Sunday, June 20, 2010
Father's Day Gift
I see that little girl, her hair in braids, freckles splashed across a face equally capable of great sun and horrendous storms. I see her sturdy scabbed legs, perpetually bare feet, and a softly rounded tummy that speaks "child." On this day she is heart-broken and will make choices whose full impact won't be understood for another fifty years.
Her Daddy has taken away the one being with whom she shares unconditional love. She begged and bargained and offered her soul, but nothing reached him. Nothing stopped him. Her dog is dead. And now she is alone. Worse, she believes now that she has no power ever to stop the worst possible thing from happening. Worse yet, she completely loses her status as his special Squirt. He stops looking at her, rarely speaks to her, never ever invites her onto his lap.
She decides she doesn't need a Daddy. If she can't have him, she won't need him. While she doesn't yet have the knowledge, at some level her heart knows she's already been abandoned once, unwanted and unseen, by the man who gave her life. And Mommy has made sure God, the ultimate Father, is a being to be feared - a huge scary man laying in wait to catch her being wrong so he can punish her into submission.
Fast forward a lifetime. Needless to say that decision to never need a father has had some interesting influence on my attitudes and relationships with men, and God. As consciousness has dawned, awareness of the possibility of something else has grown stronger.
The loss of father did not, does not, mean that love and approval and adoration weren't necessary. One unhealed man's decisions did not, do not, speak for the capacity of all men or the worth of that child. There was no way the little girl could know that, or survive the pain of the loss by still wanting the love she couldn't have.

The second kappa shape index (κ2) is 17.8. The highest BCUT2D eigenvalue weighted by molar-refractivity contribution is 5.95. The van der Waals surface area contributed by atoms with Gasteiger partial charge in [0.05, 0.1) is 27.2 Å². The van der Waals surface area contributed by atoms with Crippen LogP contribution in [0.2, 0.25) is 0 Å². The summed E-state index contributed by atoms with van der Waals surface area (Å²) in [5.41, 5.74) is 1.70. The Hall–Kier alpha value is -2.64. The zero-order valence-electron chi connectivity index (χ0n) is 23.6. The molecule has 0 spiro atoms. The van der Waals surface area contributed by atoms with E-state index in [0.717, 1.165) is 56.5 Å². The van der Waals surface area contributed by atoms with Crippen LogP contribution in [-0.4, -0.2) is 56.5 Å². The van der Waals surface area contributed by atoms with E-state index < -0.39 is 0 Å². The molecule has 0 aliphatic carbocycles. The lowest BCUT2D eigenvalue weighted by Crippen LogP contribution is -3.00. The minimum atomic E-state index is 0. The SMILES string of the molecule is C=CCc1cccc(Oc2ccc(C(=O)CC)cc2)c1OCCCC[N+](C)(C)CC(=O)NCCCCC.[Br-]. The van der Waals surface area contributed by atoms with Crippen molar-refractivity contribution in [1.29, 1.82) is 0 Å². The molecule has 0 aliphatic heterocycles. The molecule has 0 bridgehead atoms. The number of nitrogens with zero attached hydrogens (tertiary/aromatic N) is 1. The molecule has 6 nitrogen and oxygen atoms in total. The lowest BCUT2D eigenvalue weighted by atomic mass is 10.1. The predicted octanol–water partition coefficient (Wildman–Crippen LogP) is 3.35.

Because I see her clearly, and understand, I can begin to shift the lenses through which I see men.
In an event of pure synchronicity I found myself yesterday in the presence of a group of men whom I hadn't met before, participating in a sacred ceremony overseen by the spirits of Lakotah Grandfathers. The leader, a single man devoted to a spiritual path, offering his time and heart to this ceremony which might help others move farther along on their own path. A family consisting of mom, dad, and two twenty-something sons. The dad gentle, quiet, eyes that greeted with knowing and compassion. The two sons friendly, open, full of laughter.
A brand new father, about to celebrate his first Father's Day, his son born in April, especially captured my attention. He seemed so happy, so thrilled to be a father, so committed to providing a certain kind of life for his family. So intentional. So full of love.
I am loved by men and love them in return. Brothers whom I respect and admire and adore. A husband who is the perfect partner for me and who offers me unconditional love and support. But there has always been something missing, some reserve and fear on my part, some expectation and preparation for their betrayal and leaving - even in the absence of any evidence that might be a possibility.
So this year, the Father's Day gift is for me. A new willingness to hold a more complete vision of what it means to be a man and what men are capable of. A fresh openness to the men in my life, and a tender faith that the need for male love will not always be met with pain.
Photo by Clive Reedman, from Flickr